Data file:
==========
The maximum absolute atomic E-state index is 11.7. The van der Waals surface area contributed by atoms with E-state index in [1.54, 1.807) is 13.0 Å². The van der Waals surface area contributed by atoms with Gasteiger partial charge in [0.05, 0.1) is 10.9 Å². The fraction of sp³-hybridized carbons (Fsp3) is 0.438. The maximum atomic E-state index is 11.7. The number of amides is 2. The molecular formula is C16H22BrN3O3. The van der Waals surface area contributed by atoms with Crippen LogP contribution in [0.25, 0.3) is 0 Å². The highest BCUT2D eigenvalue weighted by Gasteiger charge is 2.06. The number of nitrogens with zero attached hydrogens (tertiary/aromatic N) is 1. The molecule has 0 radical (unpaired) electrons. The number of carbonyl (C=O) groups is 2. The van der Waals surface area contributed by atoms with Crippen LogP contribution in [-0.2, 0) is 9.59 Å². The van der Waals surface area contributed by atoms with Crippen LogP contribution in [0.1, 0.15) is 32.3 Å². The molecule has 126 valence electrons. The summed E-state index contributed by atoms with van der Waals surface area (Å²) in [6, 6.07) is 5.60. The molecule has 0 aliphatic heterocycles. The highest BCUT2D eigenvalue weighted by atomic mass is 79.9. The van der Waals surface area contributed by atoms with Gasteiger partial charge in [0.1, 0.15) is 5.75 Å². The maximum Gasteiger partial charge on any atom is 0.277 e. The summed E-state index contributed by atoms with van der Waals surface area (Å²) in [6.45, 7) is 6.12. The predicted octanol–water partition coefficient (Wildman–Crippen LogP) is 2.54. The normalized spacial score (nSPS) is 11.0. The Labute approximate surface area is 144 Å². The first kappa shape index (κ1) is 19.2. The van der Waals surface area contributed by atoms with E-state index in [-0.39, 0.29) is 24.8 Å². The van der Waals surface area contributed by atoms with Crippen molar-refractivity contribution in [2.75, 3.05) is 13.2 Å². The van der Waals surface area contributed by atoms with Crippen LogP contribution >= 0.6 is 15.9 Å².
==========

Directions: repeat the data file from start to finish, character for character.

The maximum absolute atomic E-state index is 11.7. The van der Waals surface area contributed by atoms with E-state index in [1.54, 1.807) is 13.0 Å². The van der Waals surface area contributed by atoms with Gasteiger partial charge in [0.05, 0.1) is 10.9 Å². The fraction of sp³-hybridized carbons (Fsp3) is 0.438. The maximum atomic E-state index is 11.7. The number of amides is 2. The molecular formula is C16H22BrN3O3. The van der Waals surface area contributed by atoms with Crippen LogP contribution in [0.25, 0.3) is 0 Å². The highest BCUT2D eigenvalue weighted by Gasteiger charge is 2.06. The number of nitrogens with zero attached hydrogens (tertiary/aromatic N) is 1. The molecule has 0 radical (unpaired) electrons. The number of carbonyl (C=O) groups is 2. The van der Waals surface area contributed by atoms with Crippen LogP contribution in [-0.2, 0) is 9.59 Å². The van der Waals surface area contributed by atoms with Crippen LogP contribution in [0.1, 0.15) is 32.3 Å². The molecule has 126 valence electrons. The summed E-state index contributed by atoms with van der Waals surface area (Å²) in [6, 6.07) is 5.60. The molecule has 0 aliphatic heterocycles. The highest BCUT2D eigenvalue weighted by atomic mass is 79.9. The van der Waals surface area contributed by atoms with Gasteiger partial charge in [0.1, 0.15) is 5.75 Å². The maximum Gasteiger partial charge on any atom is 0.277 e. The summed E-state index contributed by atoms with van der Waals surface area (Å²) in [6.45, 7) is 6.12. The predicted octanol–water partition coefficient (Wildman–Crippen LogP) is 2.54. The normalized spacial score (nSPS) is 11.0. The Labute approximate surface area is 144 Å². The first kappa shape index (κ1) is 19.2. The van der Waals surface area contributed by atoms with E-state index in [-0.39, 0.29) is 24.8 Å². The van der Waals surface area contributed by atoms with Crippen molar-refractivity contribution in [2.75, 3.05) is 13.2 Å². The van der Waals surface area contributed by atoms with Crippen LogP contribution >= 0.6 is 15.9 Å².